Quantcast

Airfare Or Airfair? Pay As You Weigh Fare Policy In Effect

Apr 06, 13 Airfare Or Airfair? Pay As You Weigh Fare Policy In Effect

A practical, fair, even keeled way of determining airfare rates or an insensitive, discriminatory, hurtful way of punishing people? You decide.

Airplanes aren’t magic. They aren’t something of sci-fi films that can’t be explained. They are precision machines that only work under the proper conditions.

One of those conditions is assuredly weight. If a plane is too heavy it can’t get the amount of lift necessary to defy gravity. Although there’s a lot more to it than that, it’s a pretty simple concept at the surface.

Then why do airplanes charge by the seat? It doesn’t seem practical to the inquisitive mind.

That practical angle is the one being taken by Chris Langton, Air chief of Samoa Airlines.

According to a CNN interview Langton said, “What makes airplanes work is weight. We are not selling seats, we are selling weight.”

For a thin person, it sounds like a great place to fly, but for bigger folks, or people carrying tons of luggage, they may feel like they’re being robbed.

“It works both ways. People who pay more deserve more. … So, it is in our interests that we take care of the people that who’ve chalked in at 150, 180 kilograms (330, 396 pounds). They’ve paid their fare and we try to give them what they should have, which is a comfortable seat. We try to make sure they have space around them, that taller people have got more leg room — within the confines of the airplane these days we try to do it.”

Samoa Air has been under a little bit of scrutiny since deploying the policy late of last year, but they stand by it, and even suggest it’s the way of the future.

“The next step is for the industry to make those sort of changes and recognize that ‘Hey, we are not all 72 kilograms (about 160 pounds) anymore and we don’t all fit into a standard seat,”’ Langton explained.

Samoa Air is the world’s first airline with fare structure that charges passengers only by weight.

When booking online, travelers enter their approximate weight and that of their luggage and prepay based on that estimated weight. Then they and their luggage are weighed again at the airport.

If you’re a little off, they’ll cut you some slack, reportedly 2 percent to be exact, but they won’t be refunding you if you estimated more weight than you’re actually bringing. Imagine that.

Langton reported satisfaction among families; “They have been pleased with the pricing model because it often costs less to fly with children using the pay-by-weight model than it would to purchase flat-fare seats.”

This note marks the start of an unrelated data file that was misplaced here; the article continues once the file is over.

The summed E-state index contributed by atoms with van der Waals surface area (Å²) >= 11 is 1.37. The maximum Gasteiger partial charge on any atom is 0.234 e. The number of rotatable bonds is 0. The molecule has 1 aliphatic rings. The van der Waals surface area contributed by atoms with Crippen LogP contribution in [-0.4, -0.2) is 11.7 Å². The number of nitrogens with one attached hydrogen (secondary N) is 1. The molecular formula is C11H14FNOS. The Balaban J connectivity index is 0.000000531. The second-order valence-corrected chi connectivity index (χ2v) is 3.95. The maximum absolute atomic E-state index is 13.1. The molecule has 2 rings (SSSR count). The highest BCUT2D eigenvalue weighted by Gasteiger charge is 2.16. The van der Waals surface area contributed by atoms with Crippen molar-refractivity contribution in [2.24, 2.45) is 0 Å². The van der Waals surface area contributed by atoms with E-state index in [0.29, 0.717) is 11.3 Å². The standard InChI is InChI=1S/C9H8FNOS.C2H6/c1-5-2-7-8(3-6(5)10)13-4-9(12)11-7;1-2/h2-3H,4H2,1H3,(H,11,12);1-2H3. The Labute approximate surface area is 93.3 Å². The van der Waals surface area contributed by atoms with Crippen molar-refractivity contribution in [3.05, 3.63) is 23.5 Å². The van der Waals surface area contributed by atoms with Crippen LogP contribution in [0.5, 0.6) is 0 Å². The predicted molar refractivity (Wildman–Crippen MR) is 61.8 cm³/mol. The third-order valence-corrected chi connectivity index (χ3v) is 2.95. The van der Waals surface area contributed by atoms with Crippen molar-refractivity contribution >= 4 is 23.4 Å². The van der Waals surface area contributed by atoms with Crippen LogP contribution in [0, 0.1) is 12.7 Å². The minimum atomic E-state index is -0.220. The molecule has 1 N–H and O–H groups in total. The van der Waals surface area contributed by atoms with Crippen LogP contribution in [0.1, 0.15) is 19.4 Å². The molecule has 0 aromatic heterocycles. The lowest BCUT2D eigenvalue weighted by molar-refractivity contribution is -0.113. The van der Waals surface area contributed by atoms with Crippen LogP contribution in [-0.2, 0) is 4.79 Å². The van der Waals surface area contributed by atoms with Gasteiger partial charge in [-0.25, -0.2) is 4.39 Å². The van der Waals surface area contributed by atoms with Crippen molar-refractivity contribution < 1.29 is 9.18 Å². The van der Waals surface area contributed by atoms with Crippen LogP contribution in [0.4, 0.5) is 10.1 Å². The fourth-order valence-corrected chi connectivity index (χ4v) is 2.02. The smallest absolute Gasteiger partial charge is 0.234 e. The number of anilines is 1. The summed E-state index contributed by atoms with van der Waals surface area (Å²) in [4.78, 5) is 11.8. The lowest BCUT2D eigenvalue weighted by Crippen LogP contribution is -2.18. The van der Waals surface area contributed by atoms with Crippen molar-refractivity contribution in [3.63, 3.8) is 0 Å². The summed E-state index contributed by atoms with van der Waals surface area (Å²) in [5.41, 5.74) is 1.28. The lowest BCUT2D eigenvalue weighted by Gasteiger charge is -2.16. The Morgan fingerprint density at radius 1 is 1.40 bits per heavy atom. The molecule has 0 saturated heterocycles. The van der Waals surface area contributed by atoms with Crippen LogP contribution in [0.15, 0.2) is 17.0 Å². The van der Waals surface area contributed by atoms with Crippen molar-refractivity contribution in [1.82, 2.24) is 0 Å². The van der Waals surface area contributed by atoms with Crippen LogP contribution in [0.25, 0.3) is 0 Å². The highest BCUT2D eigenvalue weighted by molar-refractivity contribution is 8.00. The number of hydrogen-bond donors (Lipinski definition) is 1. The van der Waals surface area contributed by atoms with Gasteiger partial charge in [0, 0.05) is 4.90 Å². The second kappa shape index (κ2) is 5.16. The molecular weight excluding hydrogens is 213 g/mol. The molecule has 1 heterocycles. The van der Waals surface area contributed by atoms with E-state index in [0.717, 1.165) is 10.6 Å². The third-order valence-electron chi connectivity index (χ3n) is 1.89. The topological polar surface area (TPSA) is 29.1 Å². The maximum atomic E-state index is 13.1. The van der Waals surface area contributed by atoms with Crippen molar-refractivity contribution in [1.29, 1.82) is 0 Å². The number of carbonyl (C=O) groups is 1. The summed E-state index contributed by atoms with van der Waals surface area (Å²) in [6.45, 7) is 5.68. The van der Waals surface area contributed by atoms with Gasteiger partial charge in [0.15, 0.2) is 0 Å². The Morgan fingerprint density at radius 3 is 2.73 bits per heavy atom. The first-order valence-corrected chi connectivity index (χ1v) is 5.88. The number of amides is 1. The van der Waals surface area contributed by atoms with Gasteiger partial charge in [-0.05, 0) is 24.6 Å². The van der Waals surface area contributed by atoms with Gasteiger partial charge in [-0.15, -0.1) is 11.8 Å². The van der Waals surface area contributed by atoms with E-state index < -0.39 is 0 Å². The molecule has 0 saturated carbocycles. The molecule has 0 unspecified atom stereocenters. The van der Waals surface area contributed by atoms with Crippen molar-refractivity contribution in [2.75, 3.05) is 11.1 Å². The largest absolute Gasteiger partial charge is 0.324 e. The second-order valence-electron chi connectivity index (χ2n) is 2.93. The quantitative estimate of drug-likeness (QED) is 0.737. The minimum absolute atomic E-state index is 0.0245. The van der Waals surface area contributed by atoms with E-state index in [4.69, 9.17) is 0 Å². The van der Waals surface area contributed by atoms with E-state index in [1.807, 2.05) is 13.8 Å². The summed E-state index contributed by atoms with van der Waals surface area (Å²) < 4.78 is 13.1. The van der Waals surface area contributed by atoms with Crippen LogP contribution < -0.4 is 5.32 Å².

“People deserve to be able to travel in comfort, and the industry has been trying to fit all the square pegs into round holes and hasn’t been taking into account that for a lot of people, traveling by air is an uncomfortable experience,” he said.

Langton continued, “You don’t really look forward to a flight these days for one reason or another and it’s usually to do with the comfort factor. You are either squeezed into a narrow seat if you are a bigger person or you have got maybe bigger people hanging over you if you are a smaller person.”

“Either way both people are being disadvantaged. The larger person is not getting the credit of being large and being catered to because the fare is considered to be equal based on seats but we know it is not. It is always based on weight.”

Larger than average people are slamming the idea, referring to it as a “fat tax,” but folks on the other side of the scale are saying, “if I am getting less than 100% of the seat I paid for, the person taking my space should have to make up the difference,”

Bigger airlines won’t hop on the bandwagon for fear of the negative publicity, but for a smaller outfit like Samoa it works.

Find out more here, and let’s hear what you think about their policy, “Your weight plus your baggage items is what you pay for. Simple.”

Image Credit: The To / Shutterstock

Facebook Twitter Pinterest Plusone Digg Reddit Stumbleupon Email
  • Anonymous

    I have long believed that the grossly obese who have overlapped their seat into mine, and made it next to impossible to find and fasten my seatbelt should be penalised for being fat selfish slobs.

    Travelling in the Middle East I have seen more than my fair share of people who abuse the carry on rules, and people who abuse the piece allowance for baggage by turning up with bags weighing upwards of 50 kilos – and who then bitch like crazy if charged for overweight and oversize.